S – Absolutely. Absolutely.
M – That’s awesome. So, if there’s one thing you could change today about your business, I mean, we know what the problem is. But if there’s one thing you could change today about your business, what do you think that would be?
S – 20:26
Um, something I can change today, what would it be? You know, I don’t, I don’t think I would change much. One of the things that when going full time, I think I was very good at learning was learning from other people’s mistakes. So I’ve worked very hard in, in finding out the stuff that could go wrong, and planning for those. So one example of stuff that goes wrong for
videographers is you meet with a client, they want to do video work, you bill them, and they pay you you do the video work. And then later on, they say, Hey, this is not what we wanted. In the videographer, let’s say the videographer 100%, did what was asked. There’s no way no proof to verify all that. So one thing that they don’t do is contracts that we want to do XYZ project. Oh, perfect. Let’s do that. Let’s get into writing to protect both of us. We’ll put in detail what’s expected, what’s the payment. That’s something that a lot of videographers and photographers don’t do. And the biggest thing is, is expectation. That’s where, where a lot of that’s where the disconnect is that the client has a certain expectation. And if it’s not met, and it’s not agreed upon, prior to the start of it, someone’s disappointed whether it be the videographer or the client, someone’s gonna be disappointed. So prior to even going on set, Hey, this is what we spoke about. This is the agreed upon payment, let’s get it in writing. And if there’s any, any, anything that’s off that’s talked about prior to coming out and shooting. So you know, things like that I’ve learned, not saying that I’m perfect, but those are the small things that I’ve learned to, to kind of take on and learn from other people to implement in my business.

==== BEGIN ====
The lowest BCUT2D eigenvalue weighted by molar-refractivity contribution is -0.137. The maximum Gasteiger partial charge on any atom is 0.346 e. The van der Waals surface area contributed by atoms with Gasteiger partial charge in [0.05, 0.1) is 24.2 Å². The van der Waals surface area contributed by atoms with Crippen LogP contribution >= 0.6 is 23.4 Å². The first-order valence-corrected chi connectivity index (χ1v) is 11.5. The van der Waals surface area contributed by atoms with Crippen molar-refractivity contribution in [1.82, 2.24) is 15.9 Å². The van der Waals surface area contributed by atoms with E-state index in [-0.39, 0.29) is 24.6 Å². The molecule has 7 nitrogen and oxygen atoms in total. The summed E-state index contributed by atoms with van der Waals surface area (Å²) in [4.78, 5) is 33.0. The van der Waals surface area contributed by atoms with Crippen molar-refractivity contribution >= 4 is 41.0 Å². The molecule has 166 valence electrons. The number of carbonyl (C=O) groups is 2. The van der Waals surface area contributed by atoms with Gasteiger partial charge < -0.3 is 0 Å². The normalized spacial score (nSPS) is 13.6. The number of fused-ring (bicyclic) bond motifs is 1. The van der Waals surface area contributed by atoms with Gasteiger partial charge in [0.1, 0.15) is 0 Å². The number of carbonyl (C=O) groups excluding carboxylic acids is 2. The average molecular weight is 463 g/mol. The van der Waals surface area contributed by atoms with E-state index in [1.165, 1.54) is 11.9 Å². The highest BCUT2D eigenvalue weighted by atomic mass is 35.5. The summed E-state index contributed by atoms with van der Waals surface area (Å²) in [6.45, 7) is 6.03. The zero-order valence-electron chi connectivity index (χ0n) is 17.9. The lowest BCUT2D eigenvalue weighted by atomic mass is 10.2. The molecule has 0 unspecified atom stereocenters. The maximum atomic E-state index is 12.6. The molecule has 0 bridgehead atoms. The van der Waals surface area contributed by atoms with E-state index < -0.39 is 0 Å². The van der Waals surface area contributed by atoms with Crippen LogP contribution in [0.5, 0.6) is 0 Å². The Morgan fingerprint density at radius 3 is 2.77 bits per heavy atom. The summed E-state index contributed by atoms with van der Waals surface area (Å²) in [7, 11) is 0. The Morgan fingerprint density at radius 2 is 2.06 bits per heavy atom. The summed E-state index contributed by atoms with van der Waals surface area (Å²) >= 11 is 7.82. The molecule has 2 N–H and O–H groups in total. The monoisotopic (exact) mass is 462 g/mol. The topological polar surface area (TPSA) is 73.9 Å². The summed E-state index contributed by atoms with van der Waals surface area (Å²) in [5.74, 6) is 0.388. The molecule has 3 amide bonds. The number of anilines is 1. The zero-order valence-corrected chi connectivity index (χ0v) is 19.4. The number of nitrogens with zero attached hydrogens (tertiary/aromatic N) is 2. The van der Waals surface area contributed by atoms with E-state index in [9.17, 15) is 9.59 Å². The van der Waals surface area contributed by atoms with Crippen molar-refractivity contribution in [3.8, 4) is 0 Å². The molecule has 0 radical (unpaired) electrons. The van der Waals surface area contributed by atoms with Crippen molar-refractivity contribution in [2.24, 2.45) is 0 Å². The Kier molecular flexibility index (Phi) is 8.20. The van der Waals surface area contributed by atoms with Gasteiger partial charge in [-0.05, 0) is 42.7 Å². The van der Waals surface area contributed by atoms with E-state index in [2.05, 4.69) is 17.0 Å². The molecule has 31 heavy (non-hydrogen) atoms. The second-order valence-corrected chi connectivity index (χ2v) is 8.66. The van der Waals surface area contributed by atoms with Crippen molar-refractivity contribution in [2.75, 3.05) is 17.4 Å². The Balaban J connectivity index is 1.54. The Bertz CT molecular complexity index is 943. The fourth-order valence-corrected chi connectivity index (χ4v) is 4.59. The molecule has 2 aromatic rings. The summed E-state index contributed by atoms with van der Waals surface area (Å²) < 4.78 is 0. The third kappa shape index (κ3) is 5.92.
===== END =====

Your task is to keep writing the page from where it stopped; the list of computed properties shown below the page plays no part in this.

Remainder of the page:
M – 22:34
Yeah, and I think that’s a powerful thing for our listeners to hear today. First of all, you got some valuable tools that Shannon talked about, definitely 17 hats. He brought you some incredible knowledge around not being a perfectionist, not holding on to the jobs, opening up your calendar, delegating, outsourcing, not being the control behind every single thing that has to be done. And then also, you know, talking about the quality, also talking about business professionals, professionalism, right, the things that you have to do to be a true business, like a contract. Contracts are not a bad thing, they’re a good thing. They hold both sides accountable. You should do contracts for everything you do, that involves money exchanging hands in business, and otherwise, people are gonna get burnt on both sides. And that’s where relationships fall apart. So if you’re listening about the growth of your business, you know, take into account some of the things that Shannon shared today. And I’m sure he’d be happy to talk to you about the growth of his business whether it’s providing the services that he offers, or even the growth, the arc by which he’s he’s done this now, since 2017. Shannon, if people want to get in touch with you after listening to this on their favorite podcast app, or watching us on YouTube, how can they get in touch with you?
S – 23:58
A couple ways. They can email me Shannon@full frame MediaLLC .com or they can find us on Facebook Fullframe Media LLC, and they can reach out they can interact with some of our content. And I’ll be happy to answer any questions or even sit down for a cup of coffee.
M – 24:14
There you go. cup of coffee got to be a large dunks. That’s what it is. Thanks for joining us on episode seven on the podcast. Shannon. We greatly appreciate you having me here. And to all those listeners out there on the podcast and on YouTube. Don’t forget to interact with us in the comments. Shannon and I will both be commenting back and responding to the comments on this episode both on Facebook and on YouTube. We greatly appreciate you listening and until tomorrow. We hope you have a great day. Go make a sale. Take care everybody.
Outro – Thank you for listening to the mass business podcast where we focus on growing a small business and understanding networking and referrals. Don’t forget to like on your favorite platform and share out this podcast. This show has been produced by Heather Grant. Music by Cailte Kelley. All rights reserved. I’m your host, professional speaker, author, and word of mouth referral consultant, Matt Ward. Don’t forget the live happy, smile a lot. And high five everyone around you.